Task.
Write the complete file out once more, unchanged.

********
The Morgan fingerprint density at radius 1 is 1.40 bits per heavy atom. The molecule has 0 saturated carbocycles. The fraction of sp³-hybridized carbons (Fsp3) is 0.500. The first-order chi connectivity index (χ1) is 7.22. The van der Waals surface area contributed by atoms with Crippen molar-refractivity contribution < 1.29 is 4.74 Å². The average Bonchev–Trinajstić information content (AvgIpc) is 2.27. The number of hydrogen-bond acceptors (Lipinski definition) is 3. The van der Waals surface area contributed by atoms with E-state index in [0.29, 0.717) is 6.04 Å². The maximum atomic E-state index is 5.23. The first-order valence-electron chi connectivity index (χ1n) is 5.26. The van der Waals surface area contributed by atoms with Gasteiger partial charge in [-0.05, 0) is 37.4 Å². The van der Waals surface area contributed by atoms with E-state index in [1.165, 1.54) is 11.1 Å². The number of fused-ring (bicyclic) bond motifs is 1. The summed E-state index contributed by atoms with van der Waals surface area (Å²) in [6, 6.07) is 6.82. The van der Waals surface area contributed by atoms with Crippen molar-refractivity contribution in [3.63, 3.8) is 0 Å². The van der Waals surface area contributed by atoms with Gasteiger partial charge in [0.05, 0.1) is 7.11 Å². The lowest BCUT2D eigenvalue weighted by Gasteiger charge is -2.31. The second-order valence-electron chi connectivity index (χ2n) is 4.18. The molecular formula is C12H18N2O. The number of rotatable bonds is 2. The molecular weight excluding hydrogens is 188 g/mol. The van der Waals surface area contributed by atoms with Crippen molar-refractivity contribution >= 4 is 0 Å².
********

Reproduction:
The Morgan fingerprint density at radius 1 is 1.40 bits per heavy atom. The molecule has 0 saturated carbocycles. The fraction of sp³-hybridized carbons (Fsp3) is 0.500. The first-order chi connectivity index (χ1) is 7.22. The van der Waals surface area contributed by atoms with Crippen molar-refractivity contribution < 1.29 is 4.74 Å². The average Bonchev–Trinajstić information content (AvgIpc) is 2.27. The number of hydrogen-bond acceptors (Lipinski definition) is 3. The van der Waals surface area contributed by atoms with E-state index in [0.29, 0.717) is 6.04 Å². The maximum atomic E-state index is 5.23. The first-order valence-electron chi connectivity index (χ1n) is 5.26. The van der Waals surface area contributed by atoms with Gasteiger partial charge in [-0.05, 0) is 37.4 Å². The van der Waals surface area contributed by atoms with E-state index in [1.165, 1.54) is 11.1 Å². The number of fused-ring (bicyclic) bond motifs is 1. The summed E-state index contributed by atoms with van der Waals surface area (Å²) in [6, 6.07) is 6.82. The van der Waals surface area contributed by atoms with Crippen molar-refractivity contribution in [3.63, 3.8) is 0 Å². The van der Waals surface area contributed by atoms with Gasteiger partial charge in [0.05, 0.1) is 7.11 Å². The lowest BCUT2D eigenvalue weighted by Gasteiger charge is -2.31. The second-order valence-electron chi connectivity index (χ2n) is 4.18. The molecular formula is C12H18N2O. The number of rotatable bonds is 2. The molecular weight excluding hydrogens is 188 g/mol. The van der Waals surface area contributed by atoms with Crippen molar-refractivity contribution >= 4 is 0 Å².